Monday, June 15, 2015
It’s National Safety Month: Learn More about Prescription Painkiller Abuse
Did you know that injuries are the leading cause of disabilities for all ages and the leading cause for death in Americans age 1 to 44 years old? It’s important to practice safety first whether it be transportation safety, emergency preparedness or even slips, trips and falls. But the main issue plaguing many Americans these days is prescription painkiller abuse and this is a major safety issue when it comes to people’s lives.
The Center for Disease Control and Prevention (CDC) states that prescription painkiller abuse has reached epidemic levels. Deaths by overdose of painkillers have surpassed the deaths from heroin and cocaine combined. It was reported in 2010 that roughly 12 million Americans reported non-medical use of prescription painkillers in that year alone. Why are Americans abusing painkillers? Most state they use the drugs just to enjoy the “high”.Want to hear some even scarier data? There were enough painkillers prescribed in 2010 alone that could essentially medicate every adult in the U.S. for an entire month! While these prescriptions were legally prescribed, many of the medications still end up in the hands of people they are not prescribed for leading to incredible amounts of misuse and abuse. Some popular prescription painkillers include: Vicodin, OxyContin and methadone.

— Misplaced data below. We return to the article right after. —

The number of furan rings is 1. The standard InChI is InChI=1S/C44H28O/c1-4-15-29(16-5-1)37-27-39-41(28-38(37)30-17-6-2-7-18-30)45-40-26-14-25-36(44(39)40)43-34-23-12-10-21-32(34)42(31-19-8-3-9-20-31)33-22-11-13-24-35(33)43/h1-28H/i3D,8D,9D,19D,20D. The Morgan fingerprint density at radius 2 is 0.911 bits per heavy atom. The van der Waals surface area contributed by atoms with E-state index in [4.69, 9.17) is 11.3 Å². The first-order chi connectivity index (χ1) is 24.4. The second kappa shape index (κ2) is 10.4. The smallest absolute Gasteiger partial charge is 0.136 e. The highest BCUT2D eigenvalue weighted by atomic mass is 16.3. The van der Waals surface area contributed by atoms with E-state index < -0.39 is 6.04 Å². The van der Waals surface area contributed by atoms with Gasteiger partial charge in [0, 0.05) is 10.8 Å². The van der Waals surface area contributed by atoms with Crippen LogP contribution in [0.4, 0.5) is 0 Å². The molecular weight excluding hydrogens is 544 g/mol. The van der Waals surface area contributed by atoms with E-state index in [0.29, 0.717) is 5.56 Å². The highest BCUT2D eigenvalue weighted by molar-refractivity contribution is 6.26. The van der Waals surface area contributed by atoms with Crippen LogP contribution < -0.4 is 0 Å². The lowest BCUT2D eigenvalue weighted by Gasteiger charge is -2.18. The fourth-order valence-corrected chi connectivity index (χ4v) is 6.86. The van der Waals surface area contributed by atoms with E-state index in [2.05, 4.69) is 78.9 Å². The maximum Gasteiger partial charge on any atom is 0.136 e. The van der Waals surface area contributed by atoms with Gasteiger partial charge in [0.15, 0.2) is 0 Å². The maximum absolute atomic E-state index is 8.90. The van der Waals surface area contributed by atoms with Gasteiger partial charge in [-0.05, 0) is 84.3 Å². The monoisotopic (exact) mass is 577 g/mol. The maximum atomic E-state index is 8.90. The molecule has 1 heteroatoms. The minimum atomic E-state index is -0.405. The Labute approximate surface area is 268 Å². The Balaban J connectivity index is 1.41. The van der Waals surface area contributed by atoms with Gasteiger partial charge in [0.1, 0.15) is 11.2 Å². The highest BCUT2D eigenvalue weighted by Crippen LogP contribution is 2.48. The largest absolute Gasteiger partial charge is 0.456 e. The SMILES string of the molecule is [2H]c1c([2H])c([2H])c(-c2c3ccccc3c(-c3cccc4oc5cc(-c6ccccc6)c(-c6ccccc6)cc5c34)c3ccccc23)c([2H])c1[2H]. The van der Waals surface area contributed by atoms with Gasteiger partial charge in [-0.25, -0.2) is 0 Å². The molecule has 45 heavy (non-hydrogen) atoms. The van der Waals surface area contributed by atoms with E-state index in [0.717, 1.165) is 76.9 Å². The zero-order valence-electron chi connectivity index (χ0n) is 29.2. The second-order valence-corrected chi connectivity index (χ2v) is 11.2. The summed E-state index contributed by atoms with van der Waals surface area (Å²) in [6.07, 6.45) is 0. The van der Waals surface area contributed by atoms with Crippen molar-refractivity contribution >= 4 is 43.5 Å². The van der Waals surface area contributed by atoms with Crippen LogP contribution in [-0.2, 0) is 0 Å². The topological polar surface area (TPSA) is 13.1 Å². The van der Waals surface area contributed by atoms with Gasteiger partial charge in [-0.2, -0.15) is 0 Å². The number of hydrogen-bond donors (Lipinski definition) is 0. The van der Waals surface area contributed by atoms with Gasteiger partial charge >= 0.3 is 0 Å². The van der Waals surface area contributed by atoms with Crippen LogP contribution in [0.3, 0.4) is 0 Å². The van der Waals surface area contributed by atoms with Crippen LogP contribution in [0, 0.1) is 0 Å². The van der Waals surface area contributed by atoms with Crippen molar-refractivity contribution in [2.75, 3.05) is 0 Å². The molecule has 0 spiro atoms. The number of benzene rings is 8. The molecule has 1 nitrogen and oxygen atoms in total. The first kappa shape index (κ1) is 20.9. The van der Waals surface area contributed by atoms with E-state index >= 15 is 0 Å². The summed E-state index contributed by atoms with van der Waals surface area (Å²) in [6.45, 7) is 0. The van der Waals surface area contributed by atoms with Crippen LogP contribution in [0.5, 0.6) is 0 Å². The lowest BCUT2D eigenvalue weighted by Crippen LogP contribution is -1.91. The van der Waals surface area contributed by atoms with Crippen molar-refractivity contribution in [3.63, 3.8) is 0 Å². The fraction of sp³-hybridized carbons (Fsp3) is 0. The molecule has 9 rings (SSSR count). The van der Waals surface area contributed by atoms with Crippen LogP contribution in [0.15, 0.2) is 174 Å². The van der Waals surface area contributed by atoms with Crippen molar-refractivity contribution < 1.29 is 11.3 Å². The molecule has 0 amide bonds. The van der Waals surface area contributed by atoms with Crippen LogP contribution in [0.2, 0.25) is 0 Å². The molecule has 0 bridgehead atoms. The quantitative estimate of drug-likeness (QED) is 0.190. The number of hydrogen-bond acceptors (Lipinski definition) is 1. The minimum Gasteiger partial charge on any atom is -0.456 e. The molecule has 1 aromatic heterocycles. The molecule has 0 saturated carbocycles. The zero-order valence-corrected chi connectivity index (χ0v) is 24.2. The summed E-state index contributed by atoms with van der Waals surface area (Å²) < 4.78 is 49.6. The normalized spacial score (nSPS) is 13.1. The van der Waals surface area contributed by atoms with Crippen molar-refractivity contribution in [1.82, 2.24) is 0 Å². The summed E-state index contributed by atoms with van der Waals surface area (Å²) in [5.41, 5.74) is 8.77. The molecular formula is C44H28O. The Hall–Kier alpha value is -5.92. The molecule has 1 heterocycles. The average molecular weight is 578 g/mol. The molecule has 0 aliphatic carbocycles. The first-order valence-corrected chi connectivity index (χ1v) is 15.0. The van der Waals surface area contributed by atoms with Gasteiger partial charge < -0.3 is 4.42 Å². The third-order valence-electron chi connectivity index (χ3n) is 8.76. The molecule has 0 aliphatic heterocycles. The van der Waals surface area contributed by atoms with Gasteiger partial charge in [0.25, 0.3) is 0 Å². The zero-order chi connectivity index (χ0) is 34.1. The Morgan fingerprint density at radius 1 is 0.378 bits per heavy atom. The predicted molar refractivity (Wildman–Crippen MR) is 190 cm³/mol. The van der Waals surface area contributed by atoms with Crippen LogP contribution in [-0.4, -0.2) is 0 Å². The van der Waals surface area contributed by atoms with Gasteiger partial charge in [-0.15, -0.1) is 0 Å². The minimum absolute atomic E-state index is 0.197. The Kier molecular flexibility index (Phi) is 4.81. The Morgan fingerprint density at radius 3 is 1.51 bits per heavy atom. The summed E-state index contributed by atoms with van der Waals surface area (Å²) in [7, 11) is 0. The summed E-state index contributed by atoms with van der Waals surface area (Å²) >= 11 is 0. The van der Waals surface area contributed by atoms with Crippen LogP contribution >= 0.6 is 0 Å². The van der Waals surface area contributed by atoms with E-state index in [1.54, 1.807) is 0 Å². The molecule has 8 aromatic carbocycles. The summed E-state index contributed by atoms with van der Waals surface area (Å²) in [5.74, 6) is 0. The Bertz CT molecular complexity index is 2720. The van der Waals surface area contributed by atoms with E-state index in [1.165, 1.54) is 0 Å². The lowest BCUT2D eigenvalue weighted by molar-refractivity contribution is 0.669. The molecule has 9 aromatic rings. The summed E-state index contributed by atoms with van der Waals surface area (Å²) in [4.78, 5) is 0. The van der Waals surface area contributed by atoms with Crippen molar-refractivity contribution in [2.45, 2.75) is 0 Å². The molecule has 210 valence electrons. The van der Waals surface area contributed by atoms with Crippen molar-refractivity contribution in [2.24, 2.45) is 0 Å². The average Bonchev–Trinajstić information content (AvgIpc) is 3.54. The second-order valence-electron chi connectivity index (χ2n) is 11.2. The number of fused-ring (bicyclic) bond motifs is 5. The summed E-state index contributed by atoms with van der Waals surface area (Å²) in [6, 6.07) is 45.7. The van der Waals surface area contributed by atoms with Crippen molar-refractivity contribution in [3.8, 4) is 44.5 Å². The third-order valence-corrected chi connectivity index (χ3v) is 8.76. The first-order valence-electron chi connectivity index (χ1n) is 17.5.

The Texas Poison Center Network wants you to know that we can fix this epidemic and change statistics for the better. Here’s what you can do to help eliminate prescription painkiller abuse:
· If you are prescribed pain medication, never share your prescription with anyone.
· Make sure to use the prescription only as directed by your healthcare provider.
· Store medications in a secure location and out of reach of children.
· Read warning labels because some medications cannot be taken with certain things including alcohol.
· Keep medication in its proper bottle or original container.
· Monitor the use of prescriptions by children and teenagers to ensure they do not misuse or abuse.
· Dispose of medication properly when you no longer need it. (http://www.poisoncontrol.org/news/topics/disposing-of-medication.cfm)
· Participate in National Drug Take Back Days that take place in your community.
If you have concerns regarding prescription painkillers and the use or abuse of them, please do not hesitate to contact your local Texas poison center. Dial 1-800-222-1222 for immediate help and assistance today- they are available around the clock for your poisoning concerns and needs.